Nomura said it expects 3% quarter-on-quarter growth at Tech Mahindra on account of: (a) deal signings of US$1 billion over the last three quarters; (b) strong growth at top Clients, other than British Telecom (BT) (c) Comviva typically has a stronger 2H, which should offset the decline from cessation of BT-related restructuring revenue in



Wipro has guided for 1.8%-3.6% quarter-on-quarter growth in 4Q and has indicated that it is tracking in line with the guidance. Its growth will be better in FY15F on: (a) the continuation of strong growth momentum in Europe; and (b) macro improvements in the US starting to reflect in better demand, the research note said.


Nomura’s comparison of valuation of India’s top IT companies is given in the table below:



Slow growth and high rates to stay for a while longer in India

General elections outcome in May is critical to improvement in growth mix, which includes, increasing capex and lowering fiscal deficit, says Morgan Stanley in a research note

The outcome of general elections in May 2014 will be critical to determining the pace of recovery in India, says Morgan Stanley. Considering the constraints facing domestic demand, the strength of the overall growth improvement will depend largely on improvement in exports in the near term and measures to boost productivity in the medium term, it says in a research note.


“A meaningful recovery in private capital expenditure (capex), government spending or private consumption will be difficult to achieve over the next six to twelve months in the Indian economy, while policy makers focus on improving macro stability indicators, such as inflation, the current account deficit, and banking sector balance sheets. Industrial companies will also need to de-lever their balance sheets (average debt equity ratio of industrial companies is at 2:1),” the note added.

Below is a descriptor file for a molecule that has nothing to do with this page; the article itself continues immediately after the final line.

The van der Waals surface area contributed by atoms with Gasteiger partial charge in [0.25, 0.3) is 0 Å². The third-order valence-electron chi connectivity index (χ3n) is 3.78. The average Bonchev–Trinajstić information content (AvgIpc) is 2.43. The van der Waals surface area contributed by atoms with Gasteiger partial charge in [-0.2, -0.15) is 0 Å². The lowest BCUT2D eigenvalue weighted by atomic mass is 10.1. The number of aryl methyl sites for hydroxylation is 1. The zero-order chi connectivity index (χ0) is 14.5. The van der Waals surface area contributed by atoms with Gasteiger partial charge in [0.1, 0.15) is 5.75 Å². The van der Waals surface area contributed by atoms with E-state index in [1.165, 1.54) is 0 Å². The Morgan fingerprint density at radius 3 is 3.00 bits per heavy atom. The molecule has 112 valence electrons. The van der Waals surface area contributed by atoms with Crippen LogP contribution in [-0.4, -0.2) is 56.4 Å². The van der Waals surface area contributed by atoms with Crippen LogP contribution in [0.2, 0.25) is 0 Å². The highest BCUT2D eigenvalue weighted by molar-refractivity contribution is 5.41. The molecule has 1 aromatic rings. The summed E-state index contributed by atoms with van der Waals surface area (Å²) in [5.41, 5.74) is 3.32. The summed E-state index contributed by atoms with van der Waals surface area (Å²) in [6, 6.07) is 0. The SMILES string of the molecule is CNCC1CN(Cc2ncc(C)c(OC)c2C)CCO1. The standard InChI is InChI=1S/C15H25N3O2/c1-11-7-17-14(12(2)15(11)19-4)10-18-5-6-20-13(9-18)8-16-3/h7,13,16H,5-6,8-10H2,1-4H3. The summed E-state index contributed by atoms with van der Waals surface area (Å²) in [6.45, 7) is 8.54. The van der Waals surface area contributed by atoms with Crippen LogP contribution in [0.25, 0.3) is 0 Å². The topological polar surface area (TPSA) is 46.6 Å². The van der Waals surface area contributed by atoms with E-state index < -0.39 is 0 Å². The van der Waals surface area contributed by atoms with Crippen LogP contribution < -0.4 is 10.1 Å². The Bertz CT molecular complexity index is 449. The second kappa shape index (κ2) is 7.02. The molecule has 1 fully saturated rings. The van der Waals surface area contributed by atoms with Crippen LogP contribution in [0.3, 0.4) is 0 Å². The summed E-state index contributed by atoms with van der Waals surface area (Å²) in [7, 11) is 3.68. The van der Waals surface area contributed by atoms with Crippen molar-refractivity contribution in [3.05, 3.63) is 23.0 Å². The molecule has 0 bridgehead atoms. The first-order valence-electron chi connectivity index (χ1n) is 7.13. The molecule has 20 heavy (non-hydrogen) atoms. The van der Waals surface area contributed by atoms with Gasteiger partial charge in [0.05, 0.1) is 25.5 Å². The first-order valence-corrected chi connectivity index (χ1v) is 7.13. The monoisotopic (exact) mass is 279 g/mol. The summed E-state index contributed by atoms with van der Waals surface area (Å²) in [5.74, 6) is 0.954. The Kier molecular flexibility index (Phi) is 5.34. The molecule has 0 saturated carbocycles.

Morgan Stanley observes that in terms of government policy post-elections steps must be taken towards: (a) fiscal consolidation for sustained improvement in macro stability; (b) moderating rural wage growth to be in line with the productivity trend; (c) improving the investment outlook by reducing regulatory hurdles, and (d) cleaning up public sector banks' balance sheets and infusing capital.


In the context of CPI inflation remaining above 8% in the near term, Morgan Stanley expects Reserve Bank of India (RBI) to keep policy rates on hold at the next monetary policy meeting. Seasonally favourable factors in 1H FY2015 would help to improve liquidity conditions and result in some easing in short- term market rates.


Morgan Stanley expects the full-year F2014 current account deficit to narrow to 1.7% of GDP (vs. 4.8% of GDP in F2013) and further to 1.6% of GDP in F2015.


For financial stability, there is a need for adjustment in underlying deposit growth for sustained improvement in credit deposit ratio. While deposits have been growing at a faster pace than credit recently, underlying deposit growth adjusted for Non- Resident Indian (NRI) deposits is still slower than credit growth, indicating that the underlying adjustment process of lifting deposit growth above credit growth is still not complete. Morgan Stanley believes that as CPI (consumer price index) inflation moderates and real rates build up gradually, they will help to improve deposit growth, which is required to correct the persistent gap between credit and deposit growth.


Morgan Stanley’s snapshot on macroeconomic forecasts is given in the table below: